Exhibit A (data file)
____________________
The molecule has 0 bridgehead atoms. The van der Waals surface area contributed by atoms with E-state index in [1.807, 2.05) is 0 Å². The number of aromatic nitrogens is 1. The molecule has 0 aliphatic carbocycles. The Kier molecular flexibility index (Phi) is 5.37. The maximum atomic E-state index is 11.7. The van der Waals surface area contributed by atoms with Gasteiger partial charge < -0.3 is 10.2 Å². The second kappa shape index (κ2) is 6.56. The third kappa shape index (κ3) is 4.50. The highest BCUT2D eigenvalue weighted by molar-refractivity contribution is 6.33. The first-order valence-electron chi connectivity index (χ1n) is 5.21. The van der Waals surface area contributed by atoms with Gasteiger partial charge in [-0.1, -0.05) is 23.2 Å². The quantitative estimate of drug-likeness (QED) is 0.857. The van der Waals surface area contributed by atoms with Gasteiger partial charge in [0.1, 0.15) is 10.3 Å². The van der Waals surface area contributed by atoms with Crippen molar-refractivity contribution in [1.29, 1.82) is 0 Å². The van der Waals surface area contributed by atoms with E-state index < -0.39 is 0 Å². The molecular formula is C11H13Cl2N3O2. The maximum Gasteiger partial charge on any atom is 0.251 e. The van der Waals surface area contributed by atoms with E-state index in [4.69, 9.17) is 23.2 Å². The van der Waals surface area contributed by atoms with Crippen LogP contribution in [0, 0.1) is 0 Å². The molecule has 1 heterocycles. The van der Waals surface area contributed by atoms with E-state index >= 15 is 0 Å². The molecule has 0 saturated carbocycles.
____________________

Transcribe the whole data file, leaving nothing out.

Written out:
The molecule has 0 bridgehead atoms. The van der Waals surface area contributed by atoms with E-state index in [1.807, 2.05) is 0 Å². The number of aromatic nitrogens is 1. The molecule has 0 aliphatic carbocycles. The Kier molecular flexibility index (Phi) is 5.37. The maximum atomic E-state index is 11.7. The van der Waals surface area contributed by atoms with Gasteiger partial charge < -0.3 is 10.2 Å². The second kappa shape index (κ2) is 6.56. The third kappa shape index (κ3) is 4.50. The highest BCUT2D eigenvalue weighted by molar-refractivity contribution is 6.33. The first-order valence-electron chi connectivity index (χ1n) is 5.21. The van der Waals surface area contributed by atoms with Gasteiger partial charge in [-0.1, -0.05) is 23.2 Å². The quantitative estimate of drug-likeness (QED) is 0.857. The van der Waals surface area contributed by atoms with Gasteiger partial charge in [0.1, 0.15) is 10.3 Å². The van der Waals surface area contributed by atoms with Crippen molar-refractivity contribution in [1.29, 1.82) is 0 Å². The van der Waals surface area contributed by atoms with E-state index < -0.39 is 0 Å². The molecular formula is C11H13Cl2N3O2. The maximum Gasteiger partial charge on any atom is 0.251 e. The van der Waals surface area contributed by atoms with E-state index in [4.69, 9.17) is 23.2 Å². The van der Waals surface area contributed by atoms with Crippen LogP contribution in [0, 0.1) is 0 Å². The molecule has 1 heterocycles. The van der Waals surface area contributed by atoms with E-state index >= 15 is 0 Å². The molecule has 0 saturated carbocycles.